It felt a bit like a dress rehearsal the other day, a warm and sunny afternoon at the Leschi marina that suggested a fine summer ahead. At the far end of the lake, Mt. Rainier rose from the clouds like a gorgonzola ice cream cone; in the foreground, the masts of pleasure boats bobbed like matchsticks dancing with toothpicks.
Four restaurants have outside seating, although none of them overlook the water.
We started at Alicia Fusion Bistro, 200 Lake Washington Blvd., which is celebrating its third season at the south end of the Leschi marina's business cluster. It's a less traditional Vietnamese venture by Green Leaf proprietor Peter Kuang, whose other restaurants are in the International District, Belltown, and Bellevue. You could easily make a meal of the Happy Hour offerings, some of which (like shrimp & guac, don't sound particularly Asian), but we stuck to a traditional Negroni and an “Asian Pancake” served with a spicy curry dip.
In the same building is Daniel's Broiler, part of the Schwartz Brothers chain, which offers its $18 steakhouse burger at half price during Happy Hour. If you're going to order it, you should probably split it with a friend. This is a classy joint, where the bar pours shots of superpremium booze, but for Happy Hour they take a couple of bucks off the top. If you emjoy a good Manhattan, you should order one here, with that terrific view of the water.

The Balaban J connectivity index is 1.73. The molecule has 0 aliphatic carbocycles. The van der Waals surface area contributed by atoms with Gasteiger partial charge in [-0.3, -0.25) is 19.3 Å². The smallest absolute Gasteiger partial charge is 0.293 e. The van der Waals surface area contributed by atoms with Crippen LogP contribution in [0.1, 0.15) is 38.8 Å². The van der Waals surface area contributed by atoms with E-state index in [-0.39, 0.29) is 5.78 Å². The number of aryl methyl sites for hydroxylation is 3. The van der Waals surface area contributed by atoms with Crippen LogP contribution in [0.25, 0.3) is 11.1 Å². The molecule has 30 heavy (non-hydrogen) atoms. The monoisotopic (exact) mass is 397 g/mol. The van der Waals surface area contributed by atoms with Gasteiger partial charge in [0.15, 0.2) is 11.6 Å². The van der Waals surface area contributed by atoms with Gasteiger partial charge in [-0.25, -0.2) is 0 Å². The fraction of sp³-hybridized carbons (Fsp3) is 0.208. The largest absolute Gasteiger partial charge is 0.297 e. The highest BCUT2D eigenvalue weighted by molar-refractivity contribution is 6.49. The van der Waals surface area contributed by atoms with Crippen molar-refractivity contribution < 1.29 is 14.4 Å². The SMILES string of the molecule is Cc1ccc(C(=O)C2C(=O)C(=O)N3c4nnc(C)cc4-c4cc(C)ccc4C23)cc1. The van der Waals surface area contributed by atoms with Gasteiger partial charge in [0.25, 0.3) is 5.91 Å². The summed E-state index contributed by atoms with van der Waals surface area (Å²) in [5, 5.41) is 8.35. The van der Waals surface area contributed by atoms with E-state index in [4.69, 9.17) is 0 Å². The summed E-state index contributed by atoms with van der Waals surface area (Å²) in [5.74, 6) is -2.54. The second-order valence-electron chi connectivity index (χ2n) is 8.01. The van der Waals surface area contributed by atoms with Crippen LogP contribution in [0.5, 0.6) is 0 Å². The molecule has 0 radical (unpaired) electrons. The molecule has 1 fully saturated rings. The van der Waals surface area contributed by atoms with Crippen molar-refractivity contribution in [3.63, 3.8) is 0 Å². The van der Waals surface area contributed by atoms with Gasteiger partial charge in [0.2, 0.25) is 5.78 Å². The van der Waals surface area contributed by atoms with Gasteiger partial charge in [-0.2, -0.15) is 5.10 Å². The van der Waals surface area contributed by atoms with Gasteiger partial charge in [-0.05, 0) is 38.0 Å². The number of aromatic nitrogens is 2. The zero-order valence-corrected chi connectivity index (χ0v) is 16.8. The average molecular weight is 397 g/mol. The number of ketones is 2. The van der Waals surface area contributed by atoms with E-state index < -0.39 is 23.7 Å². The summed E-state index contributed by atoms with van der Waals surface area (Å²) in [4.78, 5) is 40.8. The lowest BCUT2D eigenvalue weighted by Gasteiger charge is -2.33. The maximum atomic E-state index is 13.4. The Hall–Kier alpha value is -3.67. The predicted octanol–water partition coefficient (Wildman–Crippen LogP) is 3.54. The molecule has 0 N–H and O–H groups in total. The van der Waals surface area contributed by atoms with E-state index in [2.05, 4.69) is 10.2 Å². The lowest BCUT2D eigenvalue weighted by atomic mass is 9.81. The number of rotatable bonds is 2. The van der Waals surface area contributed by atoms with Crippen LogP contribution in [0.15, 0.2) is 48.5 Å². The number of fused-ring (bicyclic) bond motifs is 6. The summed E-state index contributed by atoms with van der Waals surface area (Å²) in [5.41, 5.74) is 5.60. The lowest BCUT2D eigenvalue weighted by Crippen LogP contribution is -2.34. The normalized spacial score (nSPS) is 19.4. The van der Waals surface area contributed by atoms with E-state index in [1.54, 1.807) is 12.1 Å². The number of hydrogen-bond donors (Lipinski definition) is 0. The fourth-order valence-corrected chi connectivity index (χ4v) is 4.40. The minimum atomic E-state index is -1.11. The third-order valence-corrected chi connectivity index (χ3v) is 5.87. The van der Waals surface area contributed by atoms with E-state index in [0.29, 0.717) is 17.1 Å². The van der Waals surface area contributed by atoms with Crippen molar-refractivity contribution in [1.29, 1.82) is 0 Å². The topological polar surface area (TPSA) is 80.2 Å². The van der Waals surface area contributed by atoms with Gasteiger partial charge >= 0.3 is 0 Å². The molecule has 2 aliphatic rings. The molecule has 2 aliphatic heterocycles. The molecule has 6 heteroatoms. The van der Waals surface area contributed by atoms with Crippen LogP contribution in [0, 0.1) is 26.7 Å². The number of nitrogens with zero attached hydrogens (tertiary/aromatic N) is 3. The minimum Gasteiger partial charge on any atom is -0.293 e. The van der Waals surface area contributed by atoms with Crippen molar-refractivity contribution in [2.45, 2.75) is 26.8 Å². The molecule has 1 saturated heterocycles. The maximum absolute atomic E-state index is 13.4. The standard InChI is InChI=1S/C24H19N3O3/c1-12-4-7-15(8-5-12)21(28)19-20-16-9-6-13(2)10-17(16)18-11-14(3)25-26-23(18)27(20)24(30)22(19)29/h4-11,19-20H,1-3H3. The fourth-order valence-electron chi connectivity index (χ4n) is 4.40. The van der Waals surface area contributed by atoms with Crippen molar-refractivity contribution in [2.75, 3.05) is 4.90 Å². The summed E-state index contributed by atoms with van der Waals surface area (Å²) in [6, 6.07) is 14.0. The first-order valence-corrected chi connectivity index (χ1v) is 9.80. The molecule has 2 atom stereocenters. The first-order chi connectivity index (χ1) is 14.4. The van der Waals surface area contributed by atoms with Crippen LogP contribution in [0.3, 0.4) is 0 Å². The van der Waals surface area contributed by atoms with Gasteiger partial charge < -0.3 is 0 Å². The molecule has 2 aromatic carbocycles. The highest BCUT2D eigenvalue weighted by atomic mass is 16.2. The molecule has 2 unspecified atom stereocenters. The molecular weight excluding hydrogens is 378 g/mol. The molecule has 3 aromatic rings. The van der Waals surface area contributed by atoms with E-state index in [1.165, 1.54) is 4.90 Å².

Next in line is Meet the Moon, 122 Lakeside Avenue. Alas, no hour is deemed happy here, so we moved on, which made us sad. We've had enjoyable brunches here, enlivened by a blood orange mimosas. The good folks from Kirkland's Heavy Restaurant Group, Larry Kurofsky and his wife, Tabitha, already have Barrio at 1412 12th Ave. on Capitol Hill, and three wine bars, all named Purple, in Woodinville, Kirkland, and downtown Seattle; they also have an event space, Cast Iron Studios, and a modern eatery, Lot No. 3, both in Bellevue. At Meet the Moon, they wanted a neighborhood breakfast-lunch-dinner neighborhood cafe, something that's been missing from Leschi for some years now. But nothing “happy.”
The original spot at what's now Bluwater Bistro, 102 Lakeside Ave., was called the Good-Better-Best Leschi Lake Cafe, with a cast bronze sculpture of the last mosquito fleet sea captain out front. It was one of the McHugh-Firnstahl chain of neighborhood eateries, since disbanded, And the captain, also gone, stolen. But the street-side patio remains, along with a unique indoor-outdoor bar. In the old McHugh-Firnstahl days, it was a walk-up fish & chips window, but times have changed. This year, at happy hour, you can order a trio of “Blu Sliders” (made with Wagyu beef from Snake River Farms) on mini-brioche buns for eight bucks. They reminded me of the much-regretted mini-burgers at the old Cascadia in Belltown.
Finally, you may have heard that John Platt and Paul (Pablo) Butler, the business partners who've owned St. Clouds at 1131 34th Ave. since the beginning of time (17 years, but who's counting?), have decided to sell. Platt explains it's time for him to move on, to the mountains of Utah, as it happens. Fortunately, there's a buyer: Michael McGloin, the Central District restaurateur whose previous venture, Judkins St. Cafe, found great favor with his clientele before the landlord decided to redevelop the property for housing. McGoin is taking over St. Clouds on June 1st.
Ronald Holden writes about restaurants for Pacific Publishing. His latest book, “Forking Seattle, A Critical Guide to Local Food & Drink,” is available on Amazon.com.